Raynham park was built for traffic from Raynham hall, one and a half miles away from the station that was built had no houses close by.
Also, there was a Raf West Raynham that, as stated further above on this webpage, served by East Rudham.
Raynham station had two platforms.
Closed completely in 1959
To this day, the station remains in fantastic condition and is used as a private residence.
Well done to the owners for keeping this building in such a fantastic condition.
Raynham park railway station in 2020
After Raynham park, the Railway headed towards its Next station Fakenham West.
Before reaching Fakenham, the line went through the open countryside, passing over Doughton crossing and arriving at Shereford bridge.
Hereford bridge, like the one earlier at Congham, had been infilled to strengthen the old bridge for road traffic.
The picture below was sourced from Facebook, and the author is unknown.
The bridge at Shereford before being filled in.
View of Shereford bridge in October 2022
Stood on the Shereford Road Bridge looking towards Raynham park station where the old track bed would of laid.
On the Fakenham side of the bridge sits an old plate-layers hut.
The old track bed is heading off towards Fakenham West.
Now a public walk from Sherford bridge to Fakenham by the garden centre.
Called the Wensum walk.
The old track bed is now used as a public walk called the Wensum walk.
The Wensum walk can be seen in the distance in this picture.
At the end of the track bed along the Wensum walk, we cross the road by the Fakenham garden centre, and the M&gn would have passed where the garden centre now stands and through the rear of the Builders merchant and onto the platform at Fakenham.
Fakenham town | West station
Fakenham town opened on the M&gn in 1880 as the second station in the town as Fakenham East was already open by 1848
Fakenham west sees large traffic numbers, especially on a Thursday on market day or racing days.
Fakenham would have also seen numbers of American USAF personnel using the station as this station was the most accessible station to get to from Raf Sculthorpe, which was built in 1943 and refurbished for USAF use in 1949.
The station was opened as
Fakenham town 1880
1910 was renanded Fakenham
1948 was renamed Fakenham west
1959 the station was closed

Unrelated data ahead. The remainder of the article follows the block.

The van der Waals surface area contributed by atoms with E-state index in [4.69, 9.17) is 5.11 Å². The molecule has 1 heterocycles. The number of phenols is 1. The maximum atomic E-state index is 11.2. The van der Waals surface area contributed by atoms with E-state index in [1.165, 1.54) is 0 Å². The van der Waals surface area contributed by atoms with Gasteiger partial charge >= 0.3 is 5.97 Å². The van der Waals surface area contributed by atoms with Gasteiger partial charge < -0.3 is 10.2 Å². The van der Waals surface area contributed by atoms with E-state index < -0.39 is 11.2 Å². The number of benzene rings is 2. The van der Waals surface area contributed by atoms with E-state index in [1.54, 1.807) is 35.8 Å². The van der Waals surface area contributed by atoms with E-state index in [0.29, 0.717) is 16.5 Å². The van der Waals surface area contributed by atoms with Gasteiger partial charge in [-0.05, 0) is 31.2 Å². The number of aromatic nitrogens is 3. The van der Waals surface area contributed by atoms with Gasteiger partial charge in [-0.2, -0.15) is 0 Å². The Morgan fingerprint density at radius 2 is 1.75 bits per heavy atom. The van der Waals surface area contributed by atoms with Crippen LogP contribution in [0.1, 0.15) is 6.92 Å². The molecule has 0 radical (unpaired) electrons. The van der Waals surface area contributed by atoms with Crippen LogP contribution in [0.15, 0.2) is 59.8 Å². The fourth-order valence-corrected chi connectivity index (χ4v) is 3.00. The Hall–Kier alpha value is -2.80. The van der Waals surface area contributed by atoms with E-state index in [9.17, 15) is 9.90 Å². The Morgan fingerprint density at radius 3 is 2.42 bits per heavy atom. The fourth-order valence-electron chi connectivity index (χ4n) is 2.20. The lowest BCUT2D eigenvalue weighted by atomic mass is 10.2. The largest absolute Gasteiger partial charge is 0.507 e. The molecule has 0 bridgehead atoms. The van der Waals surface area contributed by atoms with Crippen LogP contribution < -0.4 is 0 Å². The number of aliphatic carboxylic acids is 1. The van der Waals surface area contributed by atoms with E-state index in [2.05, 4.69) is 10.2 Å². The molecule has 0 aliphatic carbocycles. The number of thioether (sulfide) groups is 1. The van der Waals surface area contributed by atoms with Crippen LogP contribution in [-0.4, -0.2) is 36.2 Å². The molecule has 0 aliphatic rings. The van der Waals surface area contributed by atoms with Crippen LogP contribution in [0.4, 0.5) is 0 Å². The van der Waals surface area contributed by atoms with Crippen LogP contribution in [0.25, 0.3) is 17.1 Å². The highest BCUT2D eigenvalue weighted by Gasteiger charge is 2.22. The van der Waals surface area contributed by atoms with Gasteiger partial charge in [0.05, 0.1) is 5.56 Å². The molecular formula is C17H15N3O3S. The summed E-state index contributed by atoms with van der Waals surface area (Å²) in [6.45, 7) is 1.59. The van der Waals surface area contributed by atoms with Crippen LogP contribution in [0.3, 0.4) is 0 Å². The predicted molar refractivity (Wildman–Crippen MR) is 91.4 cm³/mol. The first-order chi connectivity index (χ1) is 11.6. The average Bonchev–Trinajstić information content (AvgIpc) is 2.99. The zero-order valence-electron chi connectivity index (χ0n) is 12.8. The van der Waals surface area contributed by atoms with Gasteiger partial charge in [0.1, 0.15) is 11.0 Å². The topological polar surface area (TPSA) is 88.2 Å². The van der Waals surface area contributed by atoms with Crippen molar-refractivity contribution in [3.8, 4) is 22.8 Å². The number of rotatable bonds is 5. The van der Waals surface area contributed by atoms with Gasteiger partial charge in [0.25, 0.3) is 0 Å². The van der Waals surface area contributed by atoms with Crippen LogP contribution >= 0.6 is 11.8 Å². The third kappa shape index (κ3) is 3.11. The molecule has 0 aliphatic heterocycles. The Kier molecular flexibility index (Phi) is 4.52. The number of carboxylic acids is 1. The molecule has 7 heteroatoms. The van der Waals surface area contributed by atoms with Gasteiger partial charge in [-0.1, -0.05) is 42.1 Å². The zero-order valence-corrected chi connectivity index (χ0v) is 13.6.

Fakenham west in 2020 remains as a platform only built into the Jewsons Builders merchants on the outskirts of the town.
Fakenham west railway station remains in 2020
Now a Jewson's builders merchants carpark at fakenham
After Leaving Fakenham, the M&gn went off to Thursford and then the railway works and junction at Melton Constable, where the M&gn could have gone off to Cromer, Norwich, Sheringham, North Walsham or returned to Fakenham & South Lynn.
Also, on Norfolks disused railways, I have a page dedicated to the works and the junction at Melton Constable. Please click the link below for a more detailed page on Melton Constable.
Click the links below for pictures from the M&GNJR at different lines
M&GN Cross keys bridge
M&GN Walpole railway memorial
But one more thing before we finish this page after Fakenham West station on the Great Eastern walk at Fakenham, I found these old railway parts from the M&gn between Fakenham west & Thursford.
First, I found this old part of a bridge that carried the M&gn railway over a small river
After this bridge, I came across this bridge now restored and owned by the Norfolk orbital group.
This bridge carried the great eastern railway from Wymondham to Wells.
Over the top of the M&gn railway
Fakenham has no railway links left at all at this time.
Still, the Norfolk orbital scheme intends to connect the Mid Norfolk and North Norfolk railways to the main lines at both ends, one at the Wymondham end of the Mid Norfolk Railway and connect up from county school to Holt via Fakenham to the North Norfolk Railway.
Thanks for reading my page.
Please feel free to look at all my other routes and follow me on Twitter for more updates and routes that will be added in time.